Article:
(On TV, July 2016) Curiously enough, I’d never seen Four Weddings and a Funeral, even despite being familiar with the stream of romantic comedies inspired by its success. Going back to the roots of the subgenre shows a film with the quirks and strengths of a relatively original script trying something its own way … rather than copying what’s been done before. Richard Curtis’s script is loosely structured around, yes, four weddings and a funeral (not in this order), this romantic comedy follows a foppish man (Hugh Grant, in a persona-defining performance) falling for a mysterious woman over a few key events. There’s a refreshing chaos to the amount and nature of the exposition required to set up a film with a core of friends and their acquaintances, and Four Weddings and a Funeral is perhaps most notable for the amount of stuff it doesn’t spell out along the way, trusting viewers to make up their own minds. This, however, can be taken too far: As much as I like Andie MacDowell in general (to the point of tolerating some dodgy line readings), she’s simply not given much to say here and the film feels weaker for being built on such a mystery. You can see how a modern retelling of the film, based on its imitators, would try to streamline the various charming little imperfections of the film—restricting the time continuity of the story to the days of the five events, spelling out subtleties, polishing some of the rough moments. It probably wouldn’t be as good, though: part of Four Weddings and a Funeral’s charm is how unassuming it is, and how it succeeds almost against all odds. That the result was often imitated yet rarely surpassed may be the ultimate compliment.
(In French, On TV, October 2015) I’m always fascinated by the oddball pockets of pop-culture history, and The Boat the Rocked revolves around something I didn’t know about—the pirate radio stations that broadcast rock music from the seas surrounding Great Britain in the late sixties and early seventies. Writer/director Richard Curtis fashions an ensemble comedy from various anecdotes and music of the era, never sticking too close to reality (thus introducing anachronisms that even colonials will be able to spot) but delivering a moderately entertaining film with an unexpectedly spectacular conclusion. The film begins as a young man makes his way to such a seaborne pirate station, meeting its various eccentric DJs and getting a close look at the government’s efforts to shut down the pirates. Numerous amusing moments follow. The cast is filled with known names goofing off, from Philip Seymour Hoffman’s unabashedly American DJ to owner Bill Nighy to Nick Frost as a sex-obsessed cad. Rock Music is at the heart of the film, so you can expect a great soundtrack. (Fortunately, the French version of the film retains the original music, which compensates somewhat for the loss of the original actors’ voices.) The Boat That Rocked does take a turn for the unexpectedly dramatic toward the end, providing a big-scale conclusion to a film that seemed happy without such spectacle until then. It mostly manages to hit its target, but there is a gnawing sense that the film isn’t as good as it could have been given its subject matter and capable actors. The sprawling ensemble cast gets difficult to distinguish aside from the name actors, and the episodic one-anecdote-after-another nature of the film doesn’t help it feel more coherent. This being said, I’ll note that I saw a French-language dub of the American version of the film (“Pirate Radio”), which reportedly runs twenty minutes shorter than the original British version – I’m not sure that more material would help the film (which already feels sprawling), but it does feel as if something is missing. Still, The Boat the Rocked is more than worth a look, especially if you’re in the mood for a music-heavy comedy.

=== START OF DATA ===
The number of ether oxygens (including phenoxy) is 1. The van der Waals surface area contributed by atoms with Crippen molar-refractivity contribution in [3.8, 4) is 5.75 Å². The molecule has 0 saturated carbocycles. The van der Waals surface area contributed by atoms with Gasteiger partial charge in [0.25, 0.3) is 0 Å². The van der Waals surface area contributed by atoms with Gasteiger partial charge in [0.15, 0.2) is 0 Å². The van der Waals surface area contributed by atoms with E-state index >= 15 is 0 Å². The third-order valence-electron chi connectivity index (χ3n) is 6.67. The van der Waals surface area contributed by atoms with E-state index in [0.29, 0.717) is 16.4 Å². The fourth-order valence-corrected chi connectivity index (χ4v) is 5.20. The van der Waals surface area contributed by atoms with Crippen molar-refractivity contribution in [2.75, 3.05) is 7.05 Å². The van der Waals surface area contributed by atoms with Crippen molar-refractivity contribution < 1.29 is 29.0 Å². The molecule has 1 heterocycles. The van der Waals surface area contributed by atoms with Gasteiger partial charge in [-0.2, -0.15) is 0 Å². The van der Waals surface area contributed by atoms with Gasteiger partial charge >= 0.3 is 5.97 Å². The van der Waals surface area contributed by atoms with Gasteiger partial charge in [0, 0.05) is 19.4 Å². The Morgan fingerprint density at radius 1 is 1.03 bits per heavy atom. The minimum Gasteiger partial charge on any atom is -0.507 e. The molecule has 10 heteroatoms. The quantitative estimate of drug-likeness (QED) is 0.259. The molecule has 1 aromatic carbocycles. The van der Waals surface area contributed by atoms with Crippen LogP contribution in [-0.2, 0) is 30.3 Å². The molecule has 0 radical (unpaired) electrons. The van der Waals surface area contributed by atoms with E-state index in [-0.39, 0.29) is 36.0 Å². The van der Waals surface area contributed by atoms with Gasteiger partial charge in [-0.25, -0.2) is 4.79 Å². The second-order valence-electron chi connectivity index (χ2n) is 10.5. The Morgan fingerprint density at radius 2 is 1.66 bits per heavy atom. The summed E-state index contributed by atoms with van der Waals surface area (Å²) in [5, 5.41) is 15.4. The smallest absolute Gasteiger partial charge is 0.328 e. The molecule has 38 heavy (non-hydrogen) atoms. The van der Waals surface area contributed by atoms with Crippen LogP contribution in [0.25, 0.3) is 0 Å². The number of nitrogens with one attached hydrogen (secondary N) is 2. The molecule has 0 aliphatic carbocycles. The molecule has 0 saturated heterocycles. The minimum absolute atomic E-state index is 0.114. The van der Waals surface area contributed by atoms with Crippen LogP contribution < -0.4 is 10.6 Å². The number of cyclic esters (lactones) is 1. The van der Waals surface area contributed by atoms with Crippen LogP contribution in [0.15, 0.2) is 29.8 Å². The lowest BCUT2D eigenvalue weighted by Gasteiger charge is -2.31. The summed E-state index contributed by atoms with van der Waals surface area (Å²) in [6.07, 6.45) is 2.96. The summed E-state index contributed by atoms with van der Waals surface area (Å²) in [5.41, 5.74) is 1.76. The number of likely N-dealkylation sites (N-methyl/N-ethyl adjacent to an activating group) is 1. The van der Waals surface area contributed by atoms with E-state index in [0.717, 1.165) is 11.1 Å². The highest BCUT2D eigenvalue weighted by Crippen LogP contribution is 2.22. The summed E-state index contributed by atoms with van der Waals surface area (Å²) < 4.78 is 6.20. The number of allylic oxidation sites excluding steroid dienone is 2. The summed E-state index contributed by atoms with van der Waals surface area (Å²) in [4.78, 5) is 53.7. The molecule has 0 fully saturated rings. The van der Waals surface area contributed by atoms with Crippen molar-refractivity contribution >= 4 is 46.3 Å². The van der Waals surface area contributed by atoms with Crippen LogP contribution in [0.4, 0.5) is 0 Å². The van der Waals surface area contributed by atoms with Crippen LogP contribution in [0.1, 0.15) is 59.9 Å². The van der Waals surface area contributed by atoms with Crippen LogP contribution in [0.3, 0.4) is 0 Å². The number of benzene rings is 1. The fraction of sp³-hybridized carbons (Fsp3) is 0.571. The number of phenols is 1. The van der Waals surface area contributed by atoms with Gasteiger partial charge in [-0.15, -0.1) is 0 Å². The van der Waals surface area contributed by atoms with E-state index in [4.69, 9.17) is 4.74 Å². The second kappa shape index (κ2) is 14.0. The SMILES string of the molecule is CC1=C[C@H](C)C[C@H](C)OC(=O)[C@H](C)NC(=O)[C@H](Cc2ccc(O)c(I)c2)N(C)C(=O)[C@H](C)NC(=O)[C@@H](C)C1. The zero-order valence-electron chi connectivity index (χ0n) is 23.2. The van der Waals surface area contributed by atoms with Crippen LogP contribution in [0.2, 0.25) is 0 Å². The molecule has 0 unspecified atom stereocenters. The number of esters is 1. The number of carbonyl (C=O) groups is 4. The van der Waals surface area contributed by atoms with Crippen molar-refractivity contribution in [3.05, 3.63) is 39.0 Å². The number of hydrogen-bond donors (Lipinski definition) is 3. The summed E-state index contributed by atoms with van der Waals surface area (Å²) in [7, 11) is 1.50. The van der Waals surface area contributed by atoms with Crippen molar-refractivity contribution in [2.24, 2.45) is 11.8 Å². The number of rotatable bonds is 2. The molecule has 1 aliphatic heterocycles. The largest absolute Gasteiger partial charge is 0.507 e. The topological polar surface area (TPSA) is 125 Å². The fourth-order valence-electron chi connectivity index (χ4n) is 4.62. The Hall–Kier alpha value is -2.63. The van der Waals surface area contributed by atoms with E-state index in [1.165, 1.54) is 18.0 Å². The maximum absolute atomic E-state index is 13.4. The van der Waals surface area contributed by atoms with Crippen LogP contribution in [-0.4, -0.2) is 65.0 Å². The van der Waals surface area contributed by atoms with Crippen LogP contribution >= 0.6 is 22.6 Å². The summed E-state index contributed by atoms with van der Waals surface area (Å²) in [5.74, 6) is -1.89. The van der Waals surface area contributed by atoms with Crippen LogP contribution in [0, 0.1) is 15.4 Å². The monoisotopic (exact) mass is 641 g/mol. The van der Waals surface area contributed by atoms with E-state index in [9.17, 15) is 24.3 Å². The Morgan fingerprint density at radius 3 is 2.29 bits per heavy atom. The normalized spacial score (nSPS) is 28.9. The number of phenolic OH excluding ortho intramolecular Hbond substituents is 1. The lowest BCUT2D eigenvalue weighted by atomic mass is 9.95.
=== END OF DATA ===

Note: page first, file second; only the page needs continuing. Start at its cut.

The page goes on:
(On Cable TV, December 2014) On one hand, this is a terrible science-fiction film. On the other hand, this is an excellent science-fiction film. Those aren’t necessarily contradictions, if you accept that SF is at its best when it aims to illuminate facets of humanity and if you accept that genre SF has evolved to be as self-consistent as possible. Written and directed by Richard Curtis, a talented artist with no background in genre SF, About Time firmly belongs to the naïve school of SF that believes that the worst logical flaws are irrelevant as long as viewers are moved by the emotional consequences of the science-fictional device. And on that point, About Time is quite successful: While its time-traveling device isn’t much more that fuzzy wish-fulfilment (go in a closet, close your fists and wish really hard) with no consistent set of rules save for those that can be ignored by dramatic impact, the film does manage to poke at some of life’s biggest emotional dilemmas in a way that feels relatively fresh. It helps, of course, that it’s part of the gentle British rom-com tradition: Domhnall Gleeson makes for an affable romantic hero, whereas Bill Nighy steals every scene as an amiable man who has figured out much of his life. The film is a bit of a slow burn, starting in firmly comic territory before going into heavier themes. Sure, it’s frustrating that the rules of the premise don’t seem to hold together, or that lies seem built-in most of the protagonist’s relationships. But the film itself is pure charm, and such likability goes a long way in leaving viewers with a big smile and a bit of a heartache.